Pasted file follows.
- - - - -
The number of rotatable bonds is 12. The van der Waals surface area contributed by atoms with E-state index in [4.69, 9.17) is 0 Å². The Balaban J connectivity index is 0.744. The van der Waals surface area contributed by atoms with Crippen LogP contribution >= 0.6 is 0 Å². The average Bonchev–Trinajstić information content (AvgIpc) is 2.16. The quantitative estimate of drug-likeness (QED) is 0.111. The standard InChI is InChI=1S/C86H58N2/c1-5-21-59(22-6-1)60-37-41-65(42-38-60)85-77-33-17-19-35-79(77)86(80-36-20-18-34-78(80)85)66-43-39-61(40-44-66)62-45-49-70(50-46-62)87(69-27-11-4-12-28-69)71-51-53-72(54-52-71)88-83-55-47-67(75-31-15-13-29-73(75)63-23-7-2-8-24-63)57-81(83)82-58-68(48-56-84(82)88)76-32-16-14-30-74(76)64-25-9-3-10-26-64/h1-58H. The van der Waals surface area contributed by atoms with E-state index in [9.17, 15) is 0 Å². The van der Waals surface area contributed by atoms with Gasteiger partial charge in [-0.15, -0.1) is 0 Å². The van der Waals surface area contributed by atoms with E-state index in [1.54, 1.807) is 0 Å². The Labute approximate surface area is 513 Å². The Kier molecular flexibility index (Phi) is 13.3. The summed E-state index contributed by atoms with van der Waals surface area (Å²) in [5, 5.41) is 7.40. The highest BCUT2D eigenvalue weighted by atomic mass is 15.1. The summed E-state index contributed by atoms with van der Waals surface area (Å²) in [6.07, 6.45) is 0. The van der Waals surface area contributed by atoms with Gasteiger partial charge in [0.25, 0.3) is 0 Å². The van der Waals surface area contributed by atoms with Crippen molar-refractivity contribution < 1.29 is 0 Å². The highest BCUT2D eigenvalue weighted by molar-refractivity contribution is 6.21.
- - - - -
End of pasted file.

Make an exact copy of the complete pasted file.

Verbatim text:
The number of rotatable bonds is 12. The van der Waals surface area contributed by atoms with E-state index in [4.69, 9.17) is 0 Å². The Balaban J connectivity index is 0.744. The van der Waals surface area contributed by atoms with Crippen LogP contribution >= 0.6 is 0 Å². The average Bonchev–Trinajstić information content (AvgIpc) is 2.16. The quantitative estimate of drug-likeness (QED) is 0.111. The standard InChI is InChI=1S/C86H58N2/c1-5-21-59(22-6-1)60-37-41-65(42-38-60)85-77-33-17-19-35-79(77)86(80-36-20-18-34-78(80)85)66-43-39-61(40-44-66)62-45-49-70(50-46-62)87(69-27-11-4-12-28-69)71-51-53-72(54-52-71)88-83-55-47-67(75-31-15-13-29-73(75)63-23-7-2-8-24-63)57-81(83)82-58-68(48-56-84(82)88)76-32-16-14-30-74(76)64-25-9-3-10-26-64/h1-58H. The van der Waals surface area contributed by atoms with E-state index in [9.17, 15) is 0 Å². The van der Waals surface area contributed by atoms with Gasteiger partial charge in [-0.15, -0.1) is 0 Å². The van der Waals surface area contributed by atoms with E-state index in [1.54, 1.807) is 0 Å². The Labute approximate surface area is 513 Å². The Kier molecular flexibility index (Phi) is 13.3. The summed E-state index contributed by atoms with van der Waals surface area (Å²) in [5, 5.41) is 7.40. The highest BCUT2D eigenvalue weighted by atomic mass is 15.1. The summed E-state index contributed by atoms with van der Waals surface area (Å²) in [6.07, 6.45) is 0. The van der Waals surface area contributed by atoms with Gasteiger partial charge in [0.25, 0.3) is 0 Å². The van der Waals surface area contributed by atoms with Crippen molar-refractivity contribution < 1.29 is 0 Å². The highest BCUT2D eigenvalue weighted by molar-refractivity contribution is 6.21.